There is actually a story (a good one in my view) of increased part-time work. Many people would prefer to work part-time. They have young children or ill family members they would like to spend time with. Or, they may be older workers who would like to partially retire. Before the passage of the Affordable Care Act these people might have worked full-time because this was the only way they could get health care insurance. However now that they can get insurance on the exchanges, they have the option to work part-time. I don't see the problem with this.
Samuelson does raise the issue that employers are cutting workers hours to less than 30 to avoid the employer sanctions that apply to firms who have more than 50 full-time employees but don't provide health care insurance. The imposition of these sanctions has been delayed, but Helene Jorgensen and I looked at the evidence that such hours reductions were happening in the first half of 2013 when employers thought the sanctions would apply to them. (The Obama administration announced the delay of the sanctions in early July of 2013.) There was none.
Wonkblog let down its readers badly in a piece on Sovaldi, the hepatitis C drug that Gilead Sciences is marketing in the United States at the price of $84,000 per treatment. While the post is headlined with the question in the title, it never makes the obvious point that the drug really doesn't "cost" $84,000.
This is the price that Gilead Sciences charges. It is able to get away with charging the price because the government gave it a patent monopoly, which means that any competitors would be arrested. In India, where the government ruled that the drug did not deserve a patent (it is a combination drug, not a new chemical compound) the generic version is sold for less than $1,000. "How do you pay for a drug that costs $1,000?" is a much simpler question to answer.
Of course if we did not give drug companies patent monopolies we would need an alternative mechanism for financing research, but such alternatives do exist as people know who have heard of the National Institutes of Health, which get $30 billion a year from the government. (The Defense Department provides another example of how research and development can be paid for upfront, rather than recovered through patent monopolies.)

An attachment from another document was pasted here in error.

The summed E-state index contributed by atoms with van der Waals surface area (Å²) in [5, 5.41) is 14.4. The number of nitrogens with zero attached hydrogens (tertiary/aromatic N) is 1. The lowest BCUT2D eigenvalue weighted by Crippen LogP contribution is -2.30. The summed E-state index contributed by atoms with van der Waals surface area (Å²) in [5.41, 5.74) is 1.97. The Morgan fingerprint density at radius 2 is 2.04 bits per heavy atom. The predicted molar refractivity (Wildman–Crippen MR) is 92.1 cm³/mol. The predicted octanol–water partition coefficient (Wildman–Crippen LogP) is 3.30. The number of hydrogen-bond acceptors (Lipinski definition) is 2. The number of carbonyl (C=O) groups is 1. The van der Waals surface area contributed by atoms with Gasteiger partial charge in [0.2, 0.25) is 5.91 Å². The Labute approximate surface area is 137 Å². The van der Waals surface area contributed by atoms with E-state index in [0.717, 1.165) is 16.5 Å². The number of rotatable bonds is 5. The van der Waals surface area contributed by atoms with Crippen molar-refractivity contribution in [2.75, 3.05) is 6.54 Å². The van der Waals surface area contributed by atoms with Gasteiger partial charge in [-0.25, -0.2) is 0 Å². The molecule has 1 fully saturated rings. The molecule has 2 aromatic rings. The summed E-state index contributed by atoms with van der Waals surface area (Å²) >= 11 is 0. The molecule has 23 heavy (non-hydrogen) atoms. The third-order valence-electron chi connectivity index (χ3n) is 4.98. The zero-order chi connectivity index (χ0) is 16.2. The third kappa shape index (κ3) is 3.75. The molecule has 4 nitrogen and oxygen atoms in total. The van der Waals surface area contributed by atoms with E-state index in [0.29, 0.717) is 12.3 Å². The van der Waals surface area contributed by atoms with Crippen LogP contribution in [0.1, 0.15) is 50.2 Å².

If the research was financed up front we would not have to deal with Wonkblog's $84,000 question. We also wouldn't be giving drug companies an incredible incentive to lie, cheat, and steal in order to maximize the sale of a product on which they have a mark-up in the neighborhood of 10,000 percent.
Note: Typos corrected, thanks to Robert Salzberg.
Feel informed? That's the information you would have gotten from reading the NYT article on the debate over a new transportation bill. In case you cared, this comes to about 1.8 percent of projected federal spending over the next four years or about $240 per person per year. But hey, everyone knows how much $302 billion over the next four years is.
The NYT had a piece on the release of new data showing China's economy was 7.5 percent larger in the second quarter of 2014 than a year ago. While the piece noted that this is a healthy pace, even for China, it told readers:
"Three of the four cylinders of the Chinese economy — exports, private sector construction and retail sales — are sputtering."
It then went on to explain that the government sector is filling the gap with large-scale lending. Readers were then warned that this pattern cannot continue because China would reach the limits of its borrowing capacity.
"Some economists inside and outside the government say China has a choice: slow down lending and accept steady declines in economic growth each year, or continue heavy lending and risk a sharp drop in economic growth someday when the financial system begins to teeter. But nobody knows when that might happen."
If that sounds very scary then it's worth reading through to the last paragraph:
"Retail sales are growing strongly, up 12.4 percent in June from a year earlier, according to the government figures released Wednesday, nearly matching a pace of 12.5 percent in May."
As the article explains, real wages for factory workers are rising at more than an 8.0 percent annual rate. If that pace of real wage growth continues, the country should not have to worry about a lack of demand in the years ahead.